MISSOULA - Missoula County’s air quality specialist says a change to a more seasonable weather pattern which could develop late next week will ease the widespread impacts from smoke which have plagued Western Montana.
But with hundreds of thousands of acres on fire, the smoke won’t vanish entirely.
The past couple of days have seen some of the worst air quality of an already miserable fire season, with most locations fluctuating between “unhealthy” and “hazardous.”
High pressure that’s “capped” the fire smoke will shift east this weekend, although winds could fan the fires again, generating more smoke. However, forecasts are indicating a more favorable, and fall-line weather pattern shaping up late next week.
Missoula City-County Health Department Specialist Sarah Coefield says that’s great news, although with hundreds of thousands of acres on fire, it’s going to take a while to be completely rid of the “smoke monster."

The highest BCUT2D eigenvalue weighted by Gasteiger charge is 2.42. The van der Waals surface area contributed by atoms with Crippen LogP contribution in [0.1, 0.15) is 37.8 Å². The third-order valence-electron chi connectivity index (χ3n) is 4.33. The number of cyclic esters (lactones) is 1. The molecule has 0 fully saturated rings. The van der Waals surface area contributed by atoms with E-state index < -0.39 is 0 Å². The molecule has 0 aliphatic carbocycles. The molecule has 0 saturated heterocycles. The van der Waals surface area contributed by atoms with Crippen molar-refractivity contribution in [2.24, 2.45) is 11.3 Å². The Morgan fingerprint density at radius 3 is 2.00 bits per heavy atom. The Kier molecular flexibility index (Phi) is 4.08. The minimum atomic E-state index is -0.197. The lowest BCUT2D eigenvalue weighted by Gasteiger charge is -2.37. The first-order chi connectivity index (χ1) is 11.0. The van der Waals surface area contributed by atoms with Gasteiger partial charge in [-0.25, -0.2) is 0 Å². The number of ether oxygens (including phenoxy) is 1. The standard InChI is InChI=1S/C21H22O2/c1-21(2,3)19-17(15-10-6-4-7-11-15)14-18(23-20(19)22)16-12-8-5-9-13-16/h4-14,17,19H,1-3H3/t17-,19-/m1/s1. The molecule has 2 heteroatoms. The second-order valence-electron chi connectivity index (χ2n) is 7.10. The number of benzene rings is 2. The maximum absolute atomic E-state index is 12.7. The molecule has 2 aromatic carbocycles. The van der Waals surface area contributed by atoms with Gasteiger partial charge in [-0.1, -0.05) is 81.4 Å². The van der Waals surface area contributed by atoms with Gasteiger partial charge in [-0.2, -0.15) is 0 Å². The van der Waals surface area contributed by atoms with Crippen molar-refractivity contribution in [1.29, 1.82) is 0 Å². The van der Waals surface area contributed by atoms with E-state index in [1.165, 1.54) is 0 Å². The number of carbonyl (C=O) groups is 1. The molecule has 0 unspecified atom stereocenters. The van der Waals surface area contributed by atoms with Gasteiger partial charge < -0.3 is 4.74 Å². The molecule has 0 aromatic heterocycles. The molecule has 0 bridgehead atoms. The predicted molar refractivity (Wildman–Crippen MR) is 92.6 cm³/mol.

“It means we’re going to see less of the really stagnant air. Those accumulations build up from our own smoke, others state’s smoke where it just sits there and is terrible," Coefield says. "But the fires are still going to be producing smoke until they go out. It will become more of an issue for folks who are downwind of fires, and on the receiving end of a plume. Or people who are right next to a fire where every night the smoke will roll down and fill that valley.”
However, Coefield says “many more people” will have an opportunity to have some clear air if that weather pattern changes.